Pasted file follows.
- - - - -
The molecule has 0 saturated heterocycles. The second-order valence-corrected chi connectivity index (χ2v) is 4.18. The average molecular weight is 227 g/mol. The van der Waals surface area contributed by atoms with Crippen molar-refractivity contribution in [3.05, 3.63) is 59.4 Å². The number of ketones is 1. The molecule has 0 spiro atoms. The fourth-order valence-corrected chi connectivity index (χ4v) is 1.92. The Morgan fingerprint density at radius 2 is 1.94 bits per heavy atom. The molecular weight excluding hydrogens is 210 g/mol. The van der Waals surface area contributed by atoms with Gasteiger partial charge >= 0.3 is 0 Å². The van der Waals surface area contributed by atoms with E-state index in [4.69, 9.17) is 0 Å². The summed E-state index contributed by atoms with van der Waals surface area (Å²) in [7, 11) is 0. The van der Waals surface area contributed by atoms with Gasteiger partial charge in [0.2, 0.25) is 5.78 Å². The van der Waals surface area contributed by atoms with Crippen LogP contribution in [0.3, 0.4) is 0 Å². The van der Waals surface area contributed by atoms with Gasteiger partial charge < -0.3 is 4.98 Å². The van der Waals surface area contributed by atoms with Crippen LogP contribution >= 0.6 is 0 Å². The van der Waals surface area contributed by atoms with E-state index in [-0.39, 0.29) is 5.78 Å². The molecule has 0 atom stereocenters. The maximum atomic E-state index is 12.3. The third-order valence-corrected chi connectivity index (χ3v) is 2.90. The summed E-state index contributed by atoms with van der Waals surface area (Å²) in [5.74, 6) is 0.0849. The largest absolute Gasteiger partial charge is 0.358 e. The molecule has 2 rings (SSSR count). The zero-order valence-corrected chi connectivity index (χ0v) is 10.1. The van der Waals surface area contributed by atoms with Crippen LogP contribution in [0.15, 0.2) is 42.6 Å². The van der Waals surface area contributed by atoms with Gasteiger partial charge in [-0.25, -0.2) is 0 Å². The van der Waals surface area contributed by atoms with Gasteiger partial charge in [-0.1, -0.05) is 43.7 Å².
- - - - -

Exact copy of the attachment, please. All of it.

The molecule has 0 saturated heterocycles. The second-order valence-corrected chi connectivity index (χ2v) is 4.18. The average molecular weight is 227 g/mol. The van der Waals surface area contributed by atoms with Crippen molar-refractivity contribution in [3.05, 3.63) is 59.4 Å². The number of ketones is 1. The molecule has 0 spiro atoms. The fourth-order valence-corrected chi connectivity index (χ4v) is 1.92. The Morgan fingerprint density at radius 2 is 1.94 bits per heavy atom. The molecular weight excluding hydrogens is 210 g/mol. The van der Waals surface area contributed by atoms with Gasteiger partial charge >= 0.3 is 0 Å². The van der Waals surface area contributed by atoms with E-state index in [4.69, 9.17) is 0 Å². The summed E-state index contributed by atoms with van der Waals surface area (Å²) in [7, 11) is 0. The van der Waals surface area contributed by atoms with Gasteiger partial charge in [0.2, 0.25) is 5.78 Å². The van der Waals surface area contributed by atoms with Crippen LogP contribution in [0.3, 0.4) is 0 Å². The van der Waals surface area contributed by atoms with Gasteiger partial charge < -0.3 is 4.98 Å². The van der Waals surface area contributed by atoms with Crippen LogP contribution >= 0.6 is 0 Å². The van der Waals surface area contributed by atoms with E-state index in [-0.39, 0.29) is 5.78 Å². The molecule has 0 atom stereocenters. The maximum atomic E-state index is 12.3. The third-order valence-corrected chi connectivity index (χ3v) is 2.90. The summed E-state index contributed by atoms with van der Waals surface area (Å²) in [5.74, 6) is 0.0849. The largest absolute Gasteiger partial charge is 0.358 e. The molecule has 2 rings (SSSR count). The zero-order valence-corrected chi connectivity index (χ0v) is 10.1. The van der Waals surface area contributed by atoms with Crippen LogP contribution in [0.15, 0.2) is 42.6 Å². The van der Waals surface area contributed by atoms with Gasteiger partial charge in [-0.25, -0.2) is 0 Å². The van der Waals surface area contributed by atoms with Gasteiger partial charge in [-0.1, -0.05) is 43.7 Å².